Record-Breaking Speed for Flexible Silicon
Researchers at the University of Wisconsin, Madison, have made ultra-thin silicon transistors that operate more than 50 times faster than previous flexible-silicon devices. The advance could help make possible flexible high-end electronics that would be useful in a variety of applications, from computers to communication. Jack Ma, professor of electrical and computer engineering and lead researcher on the project, is interested in using flexible electronics to redesign large-scale antennas that could be molded in the shape of, say, an airplane. For instance, radar antennas could be made to cover a large area on an airplane, he says, increasing sensitivity and area of coverage.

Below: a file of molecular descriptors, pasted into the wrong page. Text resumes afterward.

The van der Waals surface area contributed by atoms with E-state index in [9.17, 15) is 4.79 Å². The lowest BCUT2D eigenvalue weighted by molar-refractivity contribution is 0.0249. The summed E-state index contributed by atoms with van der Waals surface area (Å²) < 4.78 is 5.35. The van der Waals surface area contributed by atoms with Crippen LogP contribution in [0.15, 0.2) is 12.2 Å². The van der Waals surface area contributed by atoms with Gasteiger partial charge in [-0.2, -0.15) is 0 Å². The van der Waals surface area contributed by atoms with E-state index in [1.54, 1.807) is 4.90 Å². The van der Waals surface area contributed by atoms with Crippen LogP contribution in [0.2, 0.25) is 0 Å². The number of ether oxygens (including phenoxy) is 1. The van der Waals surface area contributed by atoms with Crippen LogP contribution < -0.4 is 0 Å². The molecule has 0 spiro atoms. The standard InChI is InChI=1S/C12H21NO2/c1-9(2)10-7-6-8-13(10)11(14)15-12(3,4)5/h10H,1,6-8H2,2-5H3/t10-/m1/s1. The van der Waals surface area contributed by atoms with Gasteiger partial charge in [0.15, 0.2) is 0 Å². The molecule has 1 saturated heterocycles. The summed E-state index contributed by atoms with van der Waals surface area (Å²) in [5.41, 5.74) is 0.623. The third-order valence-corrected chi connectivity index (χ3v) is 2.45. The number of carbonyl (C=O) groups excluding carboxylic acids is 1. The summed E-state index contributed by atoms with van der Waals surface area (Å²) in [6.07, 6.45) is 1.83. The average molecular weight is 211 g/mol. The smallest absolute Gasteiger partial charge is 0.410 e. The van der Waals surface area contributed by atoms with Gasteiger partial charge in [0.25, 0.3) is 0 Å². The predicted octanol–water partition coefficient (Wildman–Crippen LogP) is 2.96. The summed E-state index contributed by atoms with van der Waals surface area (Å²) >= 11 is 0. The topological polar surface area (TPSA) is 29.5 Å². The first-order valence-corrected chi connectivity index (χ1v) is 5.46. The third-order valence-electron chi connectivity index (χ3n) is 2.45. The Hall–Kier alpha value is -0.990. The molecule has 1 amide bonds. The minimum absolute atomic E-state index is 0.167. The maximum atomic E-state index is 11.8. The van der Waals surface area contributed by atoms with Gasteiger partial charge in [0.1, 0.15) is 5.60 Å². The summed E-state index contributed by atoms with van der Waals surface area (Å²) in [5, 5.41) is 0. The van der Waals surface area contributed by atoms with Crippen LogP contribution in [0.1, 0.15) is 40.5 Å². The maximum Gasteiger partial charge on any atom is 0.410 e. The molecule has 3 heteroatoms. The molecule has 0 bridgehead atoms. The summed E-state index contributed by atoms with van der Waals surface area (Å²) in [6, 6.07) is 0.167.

Most flexible electronics, such as those used in e-paper and roll-up displays for mobile devices, rely on transistors made of either organic polymers, printed directly on a plastic substrate, or amorphous, or noncrystalline, silicon. However, transistors made of these materials can't perform at the gigahertz speeds needed for complex circuitry or antennas. "People have for some time been able to make slow flexible electronics," but the speed of the transistors has been limited, says Max Lagally, professor of materials science and physics at the University of Wisconsin and collaborator of Ma. The next step, he says, has been to make the transistors out of high-quality, single-crystal silicon instead of organic polymers and amorphous silicon because electrons simply move faster in single-crystal silicon.